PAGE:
Today would have been my mother’s 95th birthday had she not died in 2008. I want to take a few minutes to tell the world how great she was.
If you read chick lit or women’s magazines you would think that every woman in the world has unpleasant issues with her mother. That wasn’t true with me. Outside of the usual teenage conversations about you aren’t leaving the house wearing THAT or get off the phone this minute and clean your room or the usual adult recriminations about why didn’t you let me go to MIT I could have gotten in on the ground floor of computers and be filthy rich today, I don’t believe we ever had a serious disagreement in our lives.
In the 50s and 60s when feminism hadn’t been invented and women were still hobbled by limited expectations, my mother (and father) never once intimated that there was anything in the world I couldn’t do. (Except go to MIT, which Mom did have a point about, namely that I had skipped grades and maybe was too young to go away from home just yet.) My mother never once in her life told me that I should be worried about never having a date, or that it was time I start thinking about getting married, or did I really want to marry a guy that much older than I was (yes, I really did, and we celebrated our 40th anniversary yesterday) or that I should get pregnant so she could have a grandchild already, or that I should stay home with my adorable little boys instead of going back to work or that I should visit her more often.
As with many women married to high-achieving men, my mother was an enabler in the very best sense of the word. She took care of Dad and us three kids, and her parents and mother-in-law as they aged, and people at church or next door who had fallen on hard times, and sent money to FINCA to help women in third-world nations. That’s not to say it cramped her style. Sometimes when we kids were in the teenage vicinity, Mom would announce at the dinner table that day after tomorrow she was going to Michigan and visit her parents for a week or so, and if anybody needed anything done before she left, speak up now. And then she would do everything everybody needed, and hit the road.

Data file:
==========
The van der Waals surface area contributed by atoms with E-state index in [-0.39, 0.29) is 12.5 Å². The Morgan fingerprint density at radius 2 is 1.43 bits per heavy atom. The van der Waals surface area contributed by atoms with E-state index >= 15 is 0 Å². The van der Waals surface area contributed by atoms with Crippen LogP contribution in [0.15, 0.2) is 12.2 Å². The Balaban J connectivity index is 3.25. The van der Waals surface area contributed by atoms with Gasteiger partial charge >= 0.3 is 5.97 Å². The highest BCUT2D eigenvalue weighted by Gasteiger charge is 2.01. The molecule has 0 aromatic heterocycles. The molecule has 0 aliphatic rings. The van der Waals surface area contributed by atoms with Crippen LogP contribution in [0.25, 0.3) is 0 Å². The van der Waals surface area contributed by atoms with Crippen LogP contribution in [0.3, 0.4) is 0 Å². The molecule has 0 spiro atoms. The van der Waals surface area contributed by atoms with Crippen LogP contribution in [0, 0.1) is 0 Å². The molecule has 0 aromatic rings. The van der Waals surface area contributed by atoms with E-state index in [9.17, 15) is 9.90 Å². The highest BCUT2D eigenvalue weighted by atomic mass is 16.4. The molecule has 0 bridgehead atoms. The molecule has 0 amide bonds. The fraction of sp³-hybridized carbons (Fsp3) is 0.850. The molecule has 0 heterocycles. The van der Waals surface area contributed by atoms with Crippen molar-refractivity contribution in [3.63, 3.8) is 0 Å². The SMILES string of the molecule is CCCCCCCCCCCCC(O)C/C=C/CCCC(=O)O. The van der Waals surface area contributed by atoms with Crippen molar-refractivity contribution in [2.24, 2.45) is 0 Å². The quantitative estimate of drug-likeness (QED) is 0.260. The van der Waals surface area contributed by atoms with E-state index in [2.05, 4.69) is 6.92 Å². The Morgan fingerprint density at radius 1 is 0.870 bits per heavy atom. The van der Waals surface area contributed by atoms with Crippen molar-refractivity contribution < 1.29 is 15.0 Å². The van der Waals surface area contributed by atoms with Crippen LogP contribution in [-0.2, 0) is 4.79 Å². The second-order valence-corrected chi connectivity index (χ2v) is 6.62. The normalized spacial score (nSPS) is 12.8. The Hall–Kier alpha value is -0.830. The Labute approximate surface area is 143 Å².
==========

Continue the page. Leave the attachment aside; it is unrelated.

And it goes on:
Earlier in our lives she would pile us in the car and head for Michigan by herself, 800 miles in two long days. We’d stop to heat up my brother’s baby bottle on the engine, and I would feed him as we drove. Once we got an hour up the road and realized the car had a carbon monoxide leak, so Mom found a garage to fix it. (Had Dad been along, it would have probably worked out the same way: Mom would have found a garage to fix it.) That was the quintessence of her approach to life: if something is broken, don’t panic, just fix it.
I have probably been in a beauty parlor less than a dozen times in my life, because my mother always cut my hair, even when I lived in Europe (I came home every now and then) and when we lived 400 or 800 miles apart. Being 400 or 800 miles apart did stop Mom from providing me with regular childcare, although she was happy to let me park our first son with her for three months (age 18-21 months) while we toured Europe, and to let both the boys stay with her for a week here and there if I needed to take a long business trip.
Whenever I called to tell Mom what I had been doing recently she was all in favor of my doing it. When we got married and almost immediately moved to Europe for three years, that was great. When I went back to work, that was great. When I changed jobs that was great. When I took up quilting seriously that was great, and so were the quilts I made. When I retired and said I was going to make art fulltime that was great.
She raised us to be tough, self-sufficient, resourceful, responsible, proud and unafraid.
Just to make this art-related, here’s a quilt that I made several years ago that features my mother. It was part of the “I Remember Mama” exhibit in Houston and Chicago and the book of the same name. It commemorates the important place that textiles had in the lives of so many women in the past – sometimes as place markers of drudgery, sometimes as occasions for beauty and creativity.